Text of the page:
Question:

Hello,

Thank you really much for your ministry, I want to ask for your biblical answer about Romans 1:26.

A woman I used to consider my friend, has terribly disappointed me. She presents herself as a "Christian lesbian." I trusted her orthodoxy with Scriptures, blindly for a year, being her friend, her brother in Christ.

I find you have answered one question dealing with her writings, the one answering "Why God made it pleasurable to indulge in homosexual sex, if it is a sin?" Thank you for your answer there, by the way!

My deception came from this woman proving late she is, in fact, a false teacher within the church. I believed she was a sober Christian as she was presenting herself, but meanwhile she is advocating that homosexual sex and relationships that are "caring, monogamous, lifelong unions" to not be sinful.

So, my question is:

Is it possible the "likewise" Paul wrote applies to criticizing "anal sex" in this verse, saying that these "Gentiles" have done this "contrary to nature"? She says this passage applies to heterosexual anal intercourse in Romans 1:26 and male homosexual anal sex in Romans 1:27, and that lesbian acts are not addressed in Scriptures at all anywhere. Could she be right?

I have researched this thoroughly and concluded for several reasons that it cannot be as she wants it to be. Mainly because heterosexual anal sex did not carry any stigma in ancient records, while lesbian acts were seen "para physin" by a dozen of highly influential authors in this era and culture. Besides the parallelism of the text I find very obvious. Still the little doubt remaining is annoying me.

She also resorted to quoting patristic interpretations, such as Clement of Alexandria, Anastasios (?), and Augustine, to which I confronted with Tertian and John Chrysostom's writings. She is doing this to support her view, scheming to remove lesbian sexual activity from the Bible, which annoys me as being dishonest.

What is the truth to safely trust on this verse, please?

Thank you if you can provide a biblical answer to affirm me in my Christian faith and provide me arguments to, maybe, assist the Holy Spirit in convincing this woman, whom I consider my friend nonetheless, to come back home in obeying our Lord.


Answer:

"For this reason God gave them over to degrading passions; for their women exchanged the natural function for that which is unnatural, and in the same way also the men abandoned the natural function of the woman and burned in their desire toward one another, men with men committing indecent acts and receiving in their own persons the due penalty of their error" (Romans 1:26-27).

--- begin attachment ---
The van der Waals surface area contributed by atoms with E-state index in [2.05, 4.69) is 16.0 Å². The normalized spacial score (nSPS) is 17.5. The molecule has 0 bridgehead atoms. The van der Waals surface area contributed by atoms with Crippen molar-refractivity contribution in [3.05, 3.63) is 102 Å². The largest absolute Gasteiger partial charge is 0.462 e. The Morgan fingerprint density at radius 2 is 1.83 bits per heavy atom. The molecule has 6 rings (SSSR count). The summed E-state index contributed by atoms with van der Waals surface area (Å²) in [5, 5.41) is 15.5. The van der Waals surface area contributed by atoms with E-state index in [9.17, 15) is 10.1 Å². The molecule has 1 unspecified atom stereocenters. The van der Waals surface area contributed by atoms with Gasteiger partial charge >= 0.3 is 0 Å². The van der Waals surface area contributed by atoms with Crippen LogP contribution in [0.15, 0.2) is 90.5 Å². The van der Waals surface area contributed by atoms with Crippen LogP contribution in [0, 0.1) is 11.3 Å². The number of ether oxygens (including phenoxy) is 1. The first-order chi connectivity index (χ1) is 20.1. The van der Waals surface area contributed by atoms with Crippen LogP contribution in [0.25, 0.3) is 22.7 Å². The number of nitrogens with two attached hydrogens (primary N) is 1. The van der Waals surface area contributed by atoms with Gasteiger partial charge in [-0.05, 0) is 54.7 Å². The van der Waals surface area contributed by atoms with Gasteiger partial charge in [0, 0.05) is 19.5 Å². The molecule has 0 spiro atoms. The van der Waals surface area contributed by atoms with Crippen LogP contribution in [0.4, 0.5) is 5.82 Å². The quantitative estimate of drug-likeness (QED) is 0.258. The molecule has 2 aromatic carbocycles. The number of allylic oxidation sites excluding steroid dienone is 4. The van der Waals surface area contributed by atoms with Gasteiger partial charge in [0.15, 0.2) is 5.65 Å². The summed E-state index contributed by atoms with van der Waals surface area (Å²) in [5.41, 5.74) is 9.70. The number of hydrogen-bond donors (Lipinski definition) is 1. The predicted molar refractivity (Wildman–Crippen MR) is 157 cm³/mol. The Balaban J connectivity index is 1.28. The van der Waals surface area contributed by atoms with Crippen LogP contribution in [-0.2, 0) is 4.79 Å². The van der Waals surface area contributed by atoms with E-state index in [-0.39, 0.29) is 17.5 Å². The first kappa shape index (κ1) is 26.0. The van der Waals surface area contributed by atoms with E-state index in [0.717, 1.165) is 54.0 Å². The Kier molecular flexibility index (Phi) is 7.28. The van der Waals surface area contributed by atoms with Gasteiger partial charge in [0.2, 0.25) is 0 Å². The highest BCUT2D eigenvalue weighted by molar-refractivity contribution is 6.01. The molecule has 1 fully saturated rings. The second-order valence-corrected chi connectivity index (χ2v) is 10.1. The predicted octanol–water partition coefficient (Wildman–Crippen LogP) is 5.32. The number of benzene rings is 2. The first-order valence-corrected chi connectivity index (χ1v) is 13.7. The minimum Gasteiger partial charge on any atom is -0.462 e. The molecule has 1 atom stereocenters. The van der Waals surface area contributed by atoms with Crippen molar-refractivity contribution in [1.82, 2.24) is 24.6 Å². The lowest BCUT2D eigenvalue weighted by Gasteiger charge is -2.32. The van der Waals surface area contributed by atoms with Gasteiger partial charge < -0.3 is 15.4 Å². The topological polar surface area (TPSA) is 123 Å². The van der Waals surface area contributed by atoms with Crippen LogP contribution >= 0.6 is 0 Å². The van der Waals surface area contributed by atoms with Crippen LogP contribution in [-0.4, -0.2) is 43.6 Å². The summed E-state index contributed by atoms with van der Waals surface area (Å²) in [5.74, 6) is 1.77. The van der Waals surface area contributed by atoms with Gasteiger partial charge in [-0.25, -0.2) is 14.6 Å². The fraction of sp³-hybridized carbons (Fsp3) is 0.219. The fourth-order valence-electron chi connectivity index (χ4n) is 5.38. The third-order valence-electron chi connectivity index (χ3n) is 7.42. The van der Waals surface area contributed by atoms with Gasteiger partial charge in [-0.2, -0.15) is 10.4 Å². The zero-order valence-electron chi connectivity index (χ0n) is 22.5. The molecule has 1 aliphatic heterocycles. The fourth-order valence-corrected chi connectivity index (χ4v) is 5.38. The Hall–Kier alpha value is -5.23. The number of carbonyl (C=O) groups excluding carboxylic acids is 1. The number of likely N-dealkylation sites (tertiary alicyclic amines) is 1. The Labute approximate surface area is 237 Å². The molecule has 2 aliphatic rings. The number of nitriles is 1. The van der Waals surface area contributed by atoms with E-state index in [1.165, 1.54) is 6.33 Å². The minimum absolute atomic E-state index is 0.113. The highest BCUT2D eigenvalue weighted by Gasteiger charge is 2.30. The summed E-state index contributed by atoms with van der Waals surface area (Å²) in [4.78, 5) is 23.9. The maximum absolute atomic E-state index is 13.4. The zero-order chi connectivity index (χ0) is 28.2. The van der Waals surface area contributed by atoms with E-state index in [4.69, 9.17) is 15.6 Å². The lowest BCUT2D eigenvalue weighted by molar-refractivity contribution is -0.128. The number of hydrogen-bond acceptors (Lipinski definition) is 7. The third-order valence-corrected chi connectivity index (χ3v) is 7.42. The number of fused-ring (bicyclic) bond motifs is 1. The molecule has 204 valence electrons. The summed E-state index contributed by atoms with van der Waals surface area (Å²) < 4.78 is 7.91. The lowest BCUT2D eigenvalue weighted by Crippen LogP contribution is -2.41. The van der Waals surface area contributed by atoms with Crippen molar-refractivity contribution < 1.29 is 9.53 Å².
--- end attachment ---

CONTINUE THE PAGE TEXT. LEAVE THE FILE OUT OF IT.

What can't be escaped is that the passage says, "in the same way also." What applies to the men also applies to the women. The woman exchanged the natural function for the unnatural. The men also abandoned the natural function.

The Greeks moved from typical lusts to more vile forms because they preferred lies (Romans 1:25). This is the normal progression of sin. One generation sins, but the next finds those sins accepted in society. It is no longer shocking to the population at large, so they move into more corrupt forms of sin (Jude 10). Paul had charged that their sexual sins had resulted in dishonor (Romans 1:24), now as they pushed further into sin, God gave them over to dishonorable or shameful passions.

The word "lusts" (epithumia), used in Romans 1:24, refers more to the physical lusts that arise from following man's instincts. "This lust is characterized by a longing for what is forbidden, a deep burning, a covetous desire, and sometimes can be irregular or even violent" [Dr. Gary M. Gulan, Lust: A Desire For Fulfillment]. "Passions" (pathos), used in Romans 1:26, refers to more emotionally based lusts. "It is characterized by a very strong desire, often develops as a sudden arousal" [Dr. Gary M. Gulan, Lust: A Desire For Fulfillment]. Yet another word for lust is used in Romans 1:27, orexis refers to a very strong desire or lust. It is an overextending, a reaching after, a stretching for, an indulgence in, a devotion to something that is typically sinful. "It is characterized by an ignoring of limits, a disregarding of any restraints, and an excitement of the mind that quickly raises the intensity of the pursuit" [Dr. Gary M. Gulan, Lust: A Desire For Fulfillment] (Proverbs 9:17).

"Use" comes from the Greek word chresis, which started out having a general meaning of "use." But in Aristole and Polybius' usage "chresis is 'intimacy' or 'acquaintance;' and Isocrates (Fourth Century B.C.) where literally hai oikoi chresis, "the use of houses," means practically sexual 'intercourse' with women" [The Complete Biblical Library Greek - English Dictionary].

There is nothing in these verses that indicate a particular type of sexual act is under consideration. To force in an limited understanding is to do injustice to what what said. It is the acts of sex with a member of the same gender that is being condemned. The "likewise" refers to the abandonment of natural heterosexual sex, done both by the women and the men.

Romans 1:26-27 is among the clearest passages describing homosexuality. Others are Leviticus 18:22 and I Corinthians 6:9-10. Both women having sex with women and men with men are condemned as unnatural acts (Jude 7).

Because of their shameful or indecent behavior, they received the consequence of such behavior in themselves. This is almost universally agreed to be a reference to sexually transmitted diseases, something that found more often among the homosexuals than among the heterosexuals because the nature of homosexuality tends toward multiple partners.